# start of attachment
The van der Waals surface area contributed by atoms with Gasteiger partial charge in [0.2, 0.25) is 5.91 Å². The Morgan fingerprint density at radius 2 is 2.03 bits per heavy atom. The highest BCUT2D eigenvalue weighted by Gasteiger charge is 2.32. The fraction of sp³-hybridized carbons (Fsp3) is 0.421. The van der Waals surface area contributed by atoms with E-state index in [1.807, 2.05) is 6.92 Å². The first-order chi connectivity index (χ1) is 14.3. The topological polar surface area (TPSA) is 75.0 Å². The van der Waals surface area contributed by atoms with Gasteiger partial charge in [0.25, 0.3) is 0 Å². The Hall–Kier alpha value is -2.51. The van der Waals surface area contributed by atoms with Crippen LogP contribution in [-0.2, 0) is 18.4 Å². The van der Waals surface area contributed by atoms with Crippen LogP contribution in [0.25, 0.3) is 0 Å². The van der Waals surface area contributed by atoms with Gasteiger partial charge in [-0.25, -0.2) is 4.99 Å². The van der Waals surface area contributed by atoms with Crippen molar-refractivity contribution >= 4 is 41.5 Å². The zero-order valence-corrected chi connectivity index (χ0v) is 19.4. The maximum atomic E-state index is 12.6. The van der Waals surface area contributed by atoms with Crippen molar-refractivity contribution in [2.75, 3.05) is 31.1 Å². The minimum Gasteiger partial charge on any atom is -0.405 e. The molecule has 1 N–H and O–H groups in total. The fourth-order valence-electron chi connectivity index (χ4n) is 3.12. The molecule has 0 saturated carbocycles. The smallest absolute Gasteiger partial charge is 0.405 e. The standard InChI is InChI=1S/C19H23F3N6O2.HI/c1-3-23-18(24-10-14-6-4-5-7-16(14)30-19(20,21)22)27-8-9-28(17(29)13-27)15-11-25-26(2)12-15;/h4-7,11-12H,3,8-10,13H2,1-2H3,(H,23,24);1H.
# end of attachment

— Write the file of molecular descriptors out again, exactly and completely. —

The van der Waals surface area contributed by atoms with Gasteiger partial charge in [0.2, 0.25) is 5.91 Å². The Morgan fingerprint density at radius 2 is 2.03 bits per heavy atom. The highest BCUT2D eigenvalue weighted by Gasteiger charge is 2.32. The fraction of sp³-hybridized carbons (Fsp3) is 0.421. The van der Waals surface area contributed by atoms with E-state index in [1.807, 2.05) is 6.92 Å². The first-order chi connectivity index (χ1) is 14.3. The topological polar surface area (TPSA) is 75.0 Å². The van der Waals surface area contributed by atoms with Gasteiger partial charge in [0.25, 0.3) is 0 Å². The Hall–Kier alpha value is -2.51. The van der Waals surface area contributed by atoms with Crippen LogP contribution in [-0.2, 0) is 18.4 Å². The van der Waals surface area contributed by atoms with Crippen LogP contribution in [0.25, 0.3) is 0 Å². The van der Waals surface area contributed by atoms with Gasteiger partial charge in [-0.25, -0.2) is 4.99 Å². The van der Waals surface area contributed by atoms with Crippen molar-refractivity contribution >= 4 is 41.5 Å². The zero-order valence-corrected chi connectivity index (χ0v) is 19.4. The maximum atomic E-state index is 12.6. The van der Waals surface area contributed by atoms with Crippen molar-refractivity contribution in [2.75, 3.05) is 31.1 Å². The minimum Gasteiger partial charge on any atom is -0.405 e. The molecule has 1 N–H and O–H groups in total. The fourth-order valence-electron chi connectivity index (χ4n) is 3.12. The molecule has 0 saturated carbocycles. The smallest absolute Gasteiger partial charge is 0.405 e. The standard InChI is InChI=1S/C19H23F3N6O2.HI/c1-3-23-18(24-10-14-6-4-5-7-16(14)30-19(20,21)22)27-8-9-28(17(29)13-27)15-11-25-26(2)12-15;/h4-7,11-12H,3,8-10,13H2,1-2H3,(H,23,24);1H.